One day in June 1984, a scientist announced that he had made a breakthrough in the theory that would explain everything from why subatomic particles exist, and how they interact, to the large-scale structure of space-time and the nature of black holes. This man believed that the key to understanding the unity and order of the universe lies in geometry — geometry of a new and rather bizarre nature. He was carried off the stage by a group of men in white uniforms.

It turned out the event was staged. But the sentiment and genius were real. John Schwarz had been working for a decade and a half on a theory, called string theory, that most physicists reacted to in much the same way they would react to a stranger with a crazed expression asking for money on the street. Today, most physicists believe that string theory is correct: the geometry of space is responsible for the physical laws governing that which exists within it.

The manifesto of the seminal revolution in geometry was written by a mystery man named Euclid. If you don't recall much of that deadly subject called Euclidean Geometry, it is probably because you slept through it. To gaze upon geometry the way it is usually presented is a good way to turn a young mind to stone. But Euclidean geometry is actually an exciting subject, and Euclid's work a work of beauty whose impact rivaled that of the Bible, whose ideas were as radical as those of Marx and Engels. For with his book, Elements, Euclid opened a window through which the nature of our universe has been revealed. And as his geometry has passed through four more revolutions, scientists and mathematicians have shattered theologians' beliefs, destroyed philosophers' treasured worldviews, and forced us to reexamine and reimagine our place in the cosmos. These revolutions, and the prophets and stories behind them, are the subject of this book.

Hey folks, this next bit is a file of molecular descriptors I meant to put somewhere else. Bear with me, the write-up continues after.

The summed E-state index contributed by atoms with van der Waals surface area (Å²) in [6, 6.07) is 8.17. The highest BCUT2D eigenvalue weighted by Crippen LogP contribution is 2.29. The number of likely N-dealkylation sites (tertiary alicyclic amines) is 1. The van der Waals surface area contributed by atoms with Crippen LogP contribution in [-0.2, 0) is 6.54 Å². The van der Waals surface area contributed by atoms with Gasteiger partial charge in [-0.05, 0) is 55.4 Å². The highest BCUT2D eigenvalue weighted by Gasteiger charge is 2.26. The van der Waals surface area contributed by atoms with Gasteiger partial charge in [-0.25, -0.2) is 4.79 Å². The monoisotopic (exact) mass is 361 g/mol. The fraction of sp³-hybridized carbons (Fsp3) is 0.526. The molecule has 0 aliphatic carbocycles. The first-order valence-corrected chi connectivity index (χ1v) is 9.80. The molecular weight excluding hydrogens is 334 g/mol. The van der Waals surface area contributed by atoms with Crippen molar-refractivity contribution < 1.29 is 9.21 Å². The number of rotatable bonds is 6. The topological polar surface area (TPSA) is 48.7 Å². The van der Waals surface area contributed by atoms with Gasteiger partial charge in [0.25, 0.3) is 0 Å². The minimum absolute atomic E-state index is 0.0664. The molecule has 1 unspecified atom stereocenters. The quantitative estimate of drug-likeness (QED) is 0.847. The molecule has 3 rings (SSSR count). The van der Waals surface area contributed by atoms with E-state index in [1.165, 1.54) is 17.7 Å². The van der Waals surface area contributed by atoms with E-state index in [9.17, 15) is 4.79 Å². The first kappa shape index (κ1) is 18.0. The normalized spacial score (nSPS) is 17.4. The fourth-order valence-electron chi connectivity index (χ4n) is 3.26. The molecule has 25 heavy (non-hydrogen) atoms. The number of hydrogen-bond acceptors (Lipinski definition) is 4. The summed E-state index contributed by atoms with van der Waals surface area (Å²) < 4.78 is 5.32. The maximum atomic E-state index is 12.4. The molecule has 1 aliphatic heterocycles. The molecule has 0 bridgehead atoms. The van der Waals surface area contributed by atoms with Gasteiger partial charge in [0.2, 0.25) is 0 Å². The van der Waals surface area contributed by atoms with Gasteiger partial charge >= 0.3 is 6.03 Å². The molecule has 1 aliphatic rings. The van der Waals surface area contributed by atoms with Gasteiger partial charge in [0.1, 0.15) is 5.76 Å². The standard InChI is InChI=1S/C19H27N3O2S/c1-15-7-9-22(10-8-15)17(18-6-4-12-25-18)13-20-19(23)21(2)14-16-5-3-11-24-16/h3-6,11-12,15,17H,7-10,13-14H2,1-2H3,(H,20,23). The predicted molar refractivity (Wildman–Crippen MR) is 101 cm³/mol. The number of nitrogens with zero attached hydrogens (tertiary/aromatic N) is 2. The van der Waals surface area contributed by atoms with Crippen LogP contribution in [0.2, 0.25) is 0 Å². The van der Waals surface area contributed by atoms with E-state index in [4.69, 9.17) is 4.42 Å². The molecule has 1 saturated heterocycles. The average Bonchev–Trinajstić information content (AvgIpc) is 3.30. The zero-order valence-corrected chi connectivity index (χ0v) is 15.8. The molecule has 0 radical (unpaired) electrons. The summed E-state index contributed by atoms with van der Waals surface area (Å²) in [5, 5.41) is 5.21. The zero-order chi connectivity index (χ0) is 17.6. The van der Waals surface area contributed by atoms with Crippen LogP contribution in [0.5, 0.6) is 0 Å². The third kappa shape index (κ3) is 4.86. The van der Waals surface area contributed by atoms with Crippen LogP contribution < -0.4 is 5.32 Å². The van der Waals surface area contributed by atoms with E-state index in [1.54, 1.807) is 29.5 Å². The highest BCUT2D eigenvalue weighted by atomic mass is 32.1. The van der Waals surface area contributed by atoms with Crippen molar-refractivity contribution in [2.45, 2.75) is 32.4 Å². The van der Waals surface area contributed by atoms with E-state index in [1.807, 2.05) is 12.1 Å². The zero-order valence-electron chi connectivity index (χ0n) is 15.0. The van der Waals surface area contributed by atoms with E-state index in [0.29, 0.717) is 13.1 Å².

Copyright © 2001 by Leonard Mlodinow

Product Details

ISBN:
9780684865249
Author:
Mlodinow, Leonard
Publisher:
Free Press
Location:
New York
Subject:
General
Subject:
General science
Subject:
History
Subject:
Geometry - General
Subject:
Geometry
Subject:
History -- Philosophy.
Subject:
General Mathematics
Subject:
Geometry -- History.
Subject:
Mathematics -- History.
Copyright:
Edition Number:
1st Touchstone ed.
Edition Description:
B102
Series Volume:
967
Publication Date:
April 2002
Binding:
TRADE PAPER
Grade Level:
General/trade
Language:
English
Illustrations:
Yes
Pages:
320
Dimensions:
9.25 x 5.25 in 10.71 oz

Other books you might like

  1. Story of Mathematics Used Trade Paper $5.95
  2. Joy of Mathematics Rev Edition Used Trade Paper $4.95
  3. The Joy of Pi Used Trade Paper $5.95
  4. What Counts: How Every Brain is... Used Hardcover $6.50
  5. The Beginner's Guide to Constructing...
    Used Trade Paper $12.95
  6. Trigonometry New Trade Paper $38.25

Related Subjects


Reference » Science Reference » General
Science and Mathematics » Featured Titles in Tech » General
Science and Mathematics » Mathematics » Calculus » Precalculus
Science and Mathematics » Mathematics » Geometry » Geometry and Trigonometry
Science and Mathematics » Mathematics » History

Euclid's Window: The Story of Geometry from Parallel Lines to Hyperspace Used Trade Paper
0 stars - 0 reviews
$8.95 In Stock
Product details 320 pages Free Press - English 9780684865249 Reviews:
spacer
spacer
  • back to top

FOLLOW US ON...

     
Powell's City of Books is an independent bookstore in Portland, Oregon, that fills a whole city block with more than a million new, used, and out of print books. Shop those shelves — plus literally millions more books, DVDs, and gifts — here at Powells.com.